Angie Azur is a YA Sci-fi Writer.
Writer for PALEO Magazine.
Former Intern at the Andrea Brown Literary Agency.
SCBWI & COWG Member.

Friday, October 12, 2012

Interview with Janet Jacobs: Teacher & Artist

I met Janet via email. I had been looking for an art class, something that would inspire me, and teach me something new. I found her website, and reached out for an interview. 

Janet teaches to all ages, and she uses many different mediums. If you are looking to get back to your creative talent, or you want to progress from where you are, she just might be the teacher for you.

Below are the questions I asked her:

  1.     What medium do you feel the most connected to and why?
Its very hard to pick just one medium.  Drawing is fundamental.  I think its easiest to talk about what I'm seeing in pencil.  And I can add my thoughts and feelings about a thing or a place with pencil easily.  So in graphite I can draw what I see - what I'm actually looking at - I can also draw what I think or feel.  I can describe a lot with my 
marks. They come right out of me, of who I am, of my seeing and my feeling.  
But watercolor is very expressive, too.

Lately I've been painting in oil.  I get a strong response to colors.  Today, seeing a cadmium orange next to a light olive green that had white in it made me so excited.  And then placing different intensities of that light olive green in different places, next to different colors was so much fun!  Really, it was very exciting to work with this thick oily material that had such color to it!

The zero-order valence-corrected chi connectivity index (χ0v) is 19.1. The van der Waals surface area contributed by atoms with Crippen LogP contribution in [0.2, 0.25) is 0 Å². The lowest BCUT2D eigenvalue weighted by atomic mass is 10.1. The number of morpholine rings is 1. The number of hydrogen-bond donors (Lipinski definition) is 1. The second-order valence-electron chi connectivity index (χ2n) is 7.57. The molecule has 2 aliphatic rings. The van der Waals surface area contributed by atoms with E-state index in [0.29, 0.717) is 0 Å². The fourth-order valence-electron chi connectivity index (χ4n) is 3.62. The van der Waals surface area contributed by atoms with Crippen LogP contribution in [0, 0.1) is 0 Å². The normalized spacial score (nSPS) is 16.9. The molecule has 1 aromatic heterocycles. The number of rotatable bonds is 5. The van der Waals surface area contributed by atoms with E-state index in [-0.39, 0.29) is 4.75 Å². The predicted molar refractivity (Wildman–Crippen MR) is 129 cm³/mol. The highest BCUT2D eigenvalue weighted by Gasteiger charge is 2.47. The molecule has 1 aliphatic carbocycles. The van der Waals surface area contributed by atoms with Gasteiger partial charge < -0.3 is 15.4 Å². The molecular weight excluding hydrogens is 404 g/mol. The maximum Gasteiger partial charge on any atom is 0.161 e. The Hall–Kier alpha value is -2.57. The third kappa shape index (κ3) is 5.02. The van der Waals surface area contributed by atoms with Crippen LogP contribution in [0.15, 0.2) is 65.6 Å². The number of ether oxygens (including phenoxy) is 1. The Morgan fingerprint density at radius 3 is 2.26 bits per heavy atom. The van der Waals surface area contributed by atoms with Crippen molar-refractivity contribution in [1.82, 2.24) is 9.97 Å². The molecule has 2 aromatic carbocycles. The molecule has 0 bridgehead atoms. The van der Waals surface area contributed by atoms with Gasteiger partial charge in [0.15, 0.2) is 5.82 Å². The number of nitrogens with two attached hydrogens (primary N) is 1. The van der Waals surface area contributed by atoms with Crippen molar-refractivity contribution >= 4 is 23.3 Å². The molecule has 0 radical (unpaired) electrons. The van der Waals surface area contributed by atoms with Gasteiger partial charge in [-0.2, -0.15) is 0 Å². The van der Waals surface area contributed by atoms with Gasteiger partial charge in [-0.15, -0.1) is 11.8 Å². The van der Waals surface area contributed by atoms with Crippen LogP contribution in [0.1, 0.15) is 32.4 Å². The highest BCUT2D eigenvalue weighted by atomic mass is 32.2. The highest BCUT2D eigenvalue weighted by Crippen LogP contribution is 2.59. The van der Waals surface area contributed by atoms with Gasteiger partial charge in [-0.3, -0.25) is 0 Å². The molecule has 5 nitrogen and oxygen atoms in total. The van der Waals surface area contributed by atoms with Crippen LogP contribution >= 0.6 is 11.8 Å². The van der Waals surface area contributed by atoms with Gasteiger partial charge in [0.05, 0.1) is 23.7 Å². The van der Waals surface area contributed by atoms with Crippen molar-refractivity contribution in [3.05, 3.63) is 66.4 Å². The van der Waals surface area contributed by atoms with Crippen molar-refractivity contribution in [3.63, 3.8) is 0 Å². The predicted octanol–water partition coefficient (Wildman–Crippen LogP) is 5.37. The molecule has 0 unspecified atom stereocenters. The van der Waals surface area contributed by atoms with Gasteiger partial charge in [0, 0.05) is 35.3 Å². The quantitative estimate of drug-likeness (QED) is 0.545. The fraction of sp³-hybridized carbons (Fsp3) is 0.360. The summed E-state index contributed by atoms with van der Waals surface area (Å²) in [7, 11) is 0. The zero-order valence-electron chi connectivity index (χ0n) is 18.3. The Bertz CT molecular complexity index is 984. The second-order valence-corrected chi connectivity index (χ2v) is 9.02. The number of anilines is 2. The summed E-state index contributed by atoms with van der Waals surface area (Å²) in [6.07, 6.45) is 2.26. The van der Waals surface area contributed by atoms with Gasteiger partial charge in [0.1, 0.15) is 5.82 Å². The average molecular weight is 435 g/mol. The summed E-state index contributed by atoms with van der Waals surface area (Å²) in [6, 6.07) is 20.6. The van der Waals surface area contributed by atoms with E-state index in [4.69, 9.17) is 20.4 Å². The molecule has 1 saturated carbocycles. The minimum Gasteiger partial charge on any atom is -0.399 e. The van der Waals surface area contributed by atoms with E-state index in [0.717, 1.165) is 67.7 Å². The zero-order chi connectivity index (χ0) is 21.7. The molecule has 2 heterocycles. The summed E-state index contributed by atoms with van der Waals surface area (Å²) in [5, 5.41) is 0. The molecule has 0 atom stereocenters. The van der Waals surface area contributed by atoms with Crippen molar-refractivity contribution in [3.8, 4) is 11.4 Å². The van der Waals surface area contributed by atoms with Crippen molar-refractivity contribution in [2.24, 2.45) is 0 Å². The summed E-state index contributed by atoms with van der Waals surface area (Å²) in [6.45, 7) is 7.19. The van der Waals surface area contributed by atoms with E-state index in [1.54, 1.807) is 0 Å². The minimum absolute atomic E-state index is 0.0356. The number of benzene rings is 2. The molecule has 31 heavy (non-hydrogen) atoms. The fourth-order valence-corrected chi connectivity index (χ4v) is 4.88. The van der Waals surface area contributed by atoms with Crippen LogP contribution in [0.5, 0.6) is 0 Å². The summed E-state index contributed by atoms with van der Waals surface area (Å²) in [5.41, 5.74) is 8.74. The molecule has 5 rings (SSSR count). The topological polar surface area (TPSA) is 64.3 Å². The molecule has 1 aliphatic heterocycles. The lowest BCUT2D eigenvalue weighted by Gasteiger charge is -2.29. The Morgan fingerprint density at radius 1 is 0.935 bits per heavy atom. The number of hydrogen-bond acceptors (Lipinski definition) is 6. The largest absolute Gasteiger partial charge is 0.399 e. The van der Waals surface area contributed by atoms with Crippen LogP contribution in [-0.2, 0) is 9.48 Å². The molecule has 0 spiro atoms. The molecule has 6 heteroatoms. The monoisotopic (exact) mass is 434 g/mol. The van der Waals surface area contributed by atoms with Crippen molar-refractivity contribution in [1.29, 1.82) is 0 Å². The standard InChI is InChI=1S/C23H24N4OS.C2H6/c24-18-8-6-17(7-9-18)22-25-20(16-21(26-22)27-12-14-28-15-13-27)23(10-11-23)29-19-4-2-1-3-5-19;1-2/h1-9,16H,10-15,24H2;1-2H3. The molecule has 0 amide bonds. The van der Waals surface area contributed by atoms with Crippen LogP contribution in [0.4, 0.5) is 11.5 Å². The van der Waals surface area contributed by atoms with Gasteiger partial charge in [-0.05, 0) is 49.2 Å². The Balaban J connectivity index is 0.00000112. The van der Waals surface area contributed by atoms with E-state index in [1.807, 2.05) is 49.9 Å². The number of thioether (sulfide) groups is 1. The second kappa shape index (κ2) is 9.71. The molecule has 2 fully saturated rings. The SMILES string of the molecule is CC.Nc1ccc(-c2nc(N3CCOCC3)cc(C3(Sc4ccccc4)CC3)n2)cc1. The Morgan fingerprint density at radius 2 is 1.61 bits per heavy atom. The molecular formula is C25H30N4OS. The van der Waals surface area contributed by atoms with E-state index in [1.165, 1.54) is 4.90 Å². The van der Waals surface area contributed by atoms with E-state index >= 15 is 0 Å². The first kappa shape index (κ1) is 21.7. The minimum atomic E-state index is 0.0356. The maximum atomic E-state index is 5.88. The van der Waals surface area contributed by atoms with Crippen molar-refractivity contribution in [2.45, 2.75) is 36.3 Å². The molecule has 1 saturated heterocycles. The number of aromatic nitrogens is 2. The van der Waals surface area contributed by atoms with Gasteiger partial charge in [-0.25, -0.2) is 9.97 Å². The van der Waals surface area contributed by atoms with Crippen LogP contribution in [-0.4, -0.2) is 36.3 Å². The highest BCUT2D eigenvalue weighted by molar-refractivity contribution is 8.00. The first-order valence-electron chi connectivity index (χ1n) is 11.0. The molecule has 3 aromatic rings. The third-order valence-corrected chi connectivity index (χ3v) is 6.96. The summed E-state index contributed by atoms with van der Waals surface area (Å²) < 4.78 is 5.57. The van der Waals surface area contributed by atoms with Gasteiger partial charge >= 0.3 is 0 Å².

And then there is clay and wax for sculpting.  It just doesn't end...

2.     When helping a student, what do you think is the most important advice you give?
In my classes I  like to offer structure and safety for moving through a variety of art techniques and issues.  I always start with and return to this:  try to draw or paint from honesty, from truth, from your authentic vision rather than from some idea of what you think something looks like.  

Draw from your eyes, not your brain.

3.     Why create? Why art?

I make art because it lets me connect with myself and be focused on things that matter to me.

It also teaches me so much about life.  I have learned many, many life lessons through painting, drawing, and sculpting.